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realityfix
06-12-2016, 07:38 AM
Yes, I am taking the plunge. I'm about 10,000 words into my novella to be submitted to Tor.com (thank you Aggy B.). This will be my first attempt to submit anything I've written so far and I have no real expectations. The wisdom that comes from being 53 years old, a father of two teenage boys, and a stepfather to another teenage boy and girl tells me this is the safest way to go into it. Expect nothing. Observe everything. Learn from the experience. Improve on future writing opportunities.

So, I'm trying to develop my own submission ritual. Should I:

A) Prostrate myself before a bust of Stephen King and pray for divine intervention;

B) Climb on top of my roof and shout my mighty yawp to the world (Okay, it''s a Walt Whitman thing); or

C) Order a cardiac-special meat lovers pizza from Toulas, have a beer, enjoy the satisfaction of being able to say that I have finally done it.

What are some of your submission rituals? Anyway, back to the laptop. I want to see if I can two-finger type another 300-400 words before I sleep.

Filigree
06-12-2016, 08:10 AM
I used to have submission rituals for art and mms: a cordial glass of liquor or cup of tea, a bit of dark chocolate, a certain candle, and a poem I'd recite. They made me feel better, but they didn't change the chances of selling the piece. Now I hit 'send', log the submission on a spreadsheet, and forget about it until my calendar warns me five months have passed...at which time I count the piece as rejected. Then move on.

Williebee
06-12-2016, 08:13 AM
I'm suggesting that A, B, and C, become B, C, and D. A gets replaced by:

A) Submit something.

No submit. No pizza. Yawping to the world is still cool, though. :)

Good luck!

realityfix
06-12-2016, 09:51 PM
Thanks! As I said earlier, I really don't have any over the top expectations and I realize that my chances are slim to none in my first attempt but the important thing is that I did it. Actually, my first choice was C. Hopefully, they give constructive feedback on rejection letters. So, even if they tell me to not quit my day job they might suggest to me that I could beef up the plot a bit, add some depth to my MCs, or your story deserves a better ending. Thanks again for the positive vibes.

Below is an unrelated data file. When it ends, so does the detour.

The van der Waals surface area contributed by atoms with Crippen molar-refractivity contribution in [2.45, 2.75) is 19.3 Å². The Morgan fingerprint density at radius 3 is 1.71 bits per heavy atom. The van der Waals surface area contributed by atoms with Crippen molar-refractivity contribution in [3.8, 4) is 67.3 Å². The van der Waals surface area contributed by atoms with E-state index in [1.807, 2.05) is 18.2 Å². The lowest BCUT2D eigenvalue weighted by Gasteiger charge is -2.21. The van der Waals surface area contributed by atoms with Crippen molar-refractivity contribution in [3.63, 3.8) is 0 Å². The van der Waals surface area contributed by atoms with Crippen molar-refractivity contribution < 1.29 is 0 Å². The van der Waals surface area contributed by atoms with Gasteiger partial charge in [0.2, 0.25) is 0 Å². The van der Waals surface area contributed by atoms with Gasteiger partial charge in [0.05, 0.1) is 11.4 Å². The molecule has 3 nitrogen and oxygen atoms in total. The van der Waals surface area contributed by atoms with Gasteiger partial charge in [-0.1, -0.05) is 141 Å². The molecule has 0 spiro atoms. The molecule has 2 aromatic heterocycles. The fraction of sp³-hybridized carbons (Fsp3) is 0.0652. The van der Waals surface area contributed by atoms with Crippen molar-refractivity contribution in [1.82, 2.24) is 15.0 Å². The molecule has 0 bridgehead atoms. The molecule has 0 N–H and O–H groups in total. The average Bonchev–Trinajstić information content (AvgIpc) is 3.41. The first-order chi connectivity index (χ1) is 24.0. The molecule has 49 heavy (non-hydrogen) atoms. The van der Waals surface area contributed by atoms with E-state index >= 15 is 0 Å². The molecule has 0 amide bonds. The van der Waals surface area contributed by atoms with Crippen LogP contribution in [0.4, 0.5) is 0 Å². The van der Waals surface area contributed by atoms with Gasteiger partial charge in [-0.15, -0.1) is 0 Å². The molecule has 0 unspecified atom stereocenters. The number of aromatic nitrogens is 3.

Bolero
06-13-2016, 02:34 PM
Thanks! As I said earlier, I really don't have any over the top expectations and I realize that my chances are slim to none in my first attempt but the important thing is that I did it. Actually, my first choice was C. Hopefully, they give constructive feedback on rejection letters. So, even if they tell me to not quit my day job they might suggest to me that I could beef up the plot a bit, add some depth to my MCs, or your story deserves a better ending. Thanks again for the positive vibes.

Unless the novella submission is offering detailed feedback, I wouldn't expect anything more than a "thank you for submitting to us" from a sample. If they ask for a full manuscript and read it all the way through you might get a few comments. Sometimes it is literally that your book is of publishable quality, but they didn't like it enough. Nothing wrong with the book, just not enough to the publisher's taste for them to give it any more time and money.

EMaree
06-13-2016, 03:04 PM
I'm a 'log in it the spreadsheet and feel proud' type of person, and for massive draining projects like novel drafts and rewrites I tend to take a few days off to play video games as a reward. There's nothing wrong with a submission ritual! It's good to reward yourself occasionally.

For writers with a history of anxiety or depression, it can be vital -- reward yourself for doing the scary thing, help your brain learn that being brave is rewarding. :)

Oh, and personally, I'd go for the pizza option! :D

fistnik
06-14-2016, 02:41 PM
At the beginning my rituals consisted in:

A) Plunging my head in piles of ice cream, Scarface-style.

B) Failing to sleep.

C) (Optional) If the market has a queue tracker, jackhammering the refresh button with my index finger until my keyboard is full of bloody fingerprints (you can't have a good ritual without some blood-shedding!).

Once I started getting friendly with failure, though, my ritual became forgetting about the submission as soon as I click "submit," taking rejection from granted, and starting to work in something better right away.

realityfix
06-15-2016, 07:51 AM
The repetition of writing and rejection, which vexes most new unproven writers, doesn't bother my creative side (being left-handed!) as much as it builds generic frustration. My day job allows me time to put myself on autopilot and dedicate a portion of my mental faculties to developing story ideas. I then jot down such ideas on pieces of paper that I bring home and leave all over the house for my wife to find. What happens next is that I go to Barnes and Noble or some other book store and I scan the current selection of SF and F books, read the back cover or the inside cover for a brief description of selected books, and say to myself "Man, if this is what sells then the ideas I have ought to sell as well." At 53, I may never be published but I believe my material to be pretty decent. I told my sons, who are one year away from starting college, that I will leave my manuscripts to them. One son said ""Uh, thanks Dad, I guess." The other son has actually started reading some of the material and asking me questions about it. Perhaps, he will be the writer that I tried to be. Time to get back to the manuscript I'm working on now.